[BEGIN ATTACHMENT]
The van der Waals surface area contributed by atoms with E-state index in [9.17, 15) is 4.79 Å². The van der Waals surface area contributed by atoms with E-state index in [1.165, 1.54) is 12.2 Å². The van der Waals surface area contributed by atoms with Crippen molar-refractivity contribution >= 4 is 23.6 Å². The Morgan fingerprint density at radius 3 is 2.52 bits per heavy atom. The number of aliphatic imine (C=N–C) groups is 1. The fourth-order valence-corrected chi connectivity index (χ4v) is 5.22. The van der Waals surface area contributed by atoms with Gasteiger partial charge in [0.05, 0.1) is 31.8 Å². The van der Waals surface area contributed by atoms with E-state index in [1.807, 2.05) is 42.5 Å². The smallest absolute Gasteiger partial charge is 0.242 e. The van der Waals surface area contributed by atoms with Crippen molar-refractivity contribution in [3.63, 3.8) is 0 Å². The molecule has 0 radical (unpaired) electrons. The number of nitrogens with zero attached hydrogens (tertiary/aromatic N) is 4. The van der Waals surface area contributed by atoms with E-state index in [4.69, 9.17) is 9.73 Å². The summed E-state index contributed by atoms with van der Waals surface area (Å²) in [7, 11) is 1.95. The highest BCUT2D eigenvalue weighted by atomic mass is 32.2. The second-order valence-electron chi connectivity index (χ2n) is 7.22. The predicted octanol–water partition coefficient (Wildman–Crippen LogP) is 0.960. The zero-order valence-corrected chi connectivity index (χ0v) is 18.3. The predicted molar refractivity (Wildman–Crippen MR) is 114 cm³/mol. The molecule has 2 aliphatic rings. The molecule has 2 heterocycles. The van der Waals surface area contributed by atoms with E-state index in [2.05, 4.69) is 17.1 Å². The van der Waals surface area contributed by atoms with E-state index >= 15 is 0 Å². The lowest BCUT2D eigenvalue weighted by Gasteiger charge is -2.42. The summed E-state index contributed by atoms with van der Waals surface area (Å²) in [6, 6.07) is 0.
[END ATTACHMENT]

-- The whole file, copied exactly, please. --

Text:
The van der Waals surface area contributed by atoms with E-state index in [9.17, 15) is 4.79 Å². The van der Waals surface area contributed by atoms with E-state index in [1.165, 1.54) is 12.2 Å². The van der Waals surface area contributed by atoms with Crippen molar-refractivity contribution >= 4 is 23.6 Å². The Morgan fingerprint density at radius 3 is 2.52 bits per heavy atom. The number of aliphatic imine (C=N–C) groups is 1. The fourth-order valence-corrected chi connectivity index (χ4v) is 5.22. The van der Waals surface area contributed by atoms with Gasteiger partial charge in [0.05, 0.1) is 31.8 Å². The van der Waals surface area contributed by atoms with E-state index in [1.807, 2.05) is 42.5 Å². The smallest absolute Gasteiger partial charge is 0.242 e. The van der Waals surface area contributed by atoms with Crippen molar-refractivity contribution in [3.63, 3.8) is 0 Å². The molecule has 0 radical (unpaired) electrons. The number of nitrogens with zero attached hydrogens (tertiary/aromatic N) is 4. The van der Waals surface area contributed by atoms with E-state index in [4.69, 9.17) is 9.73 Å². The summed E-state index contributed by atoms with van der Waals surface area (Å²) in [7, 11) is 1.95. The highest BCUT2D eigenvalue weighted by atomic mass is 32.2. The second-order valence-electron chi connectivity index (χ2n) is 7.22. The predicted octanol–water partition coefficient (Wildman–Crippen LogP) is 0.960. The zero-order valence-corrected chi connectivity index (χ0v) is 18.3. The predicted molar refractivity (Wildman–Crippen MR) is 114 cm³/mol. The molecule has 2 aliphatic rings. The molecule has 2 heterocycles. The van der Waals surface area contributed by atoms with E-state index in [2.05, 4.69) is 17.1 Å². The van der Waals surface area contributed by atoms with E-state index >= 15 is 0 Å². The lowest BCUT2D eigenvalue weighted by Gasteiger charge is -2.42. The summed E-state index contributed by atoms with van der Waals surface area (Å²) in [6, 6.07) is 0.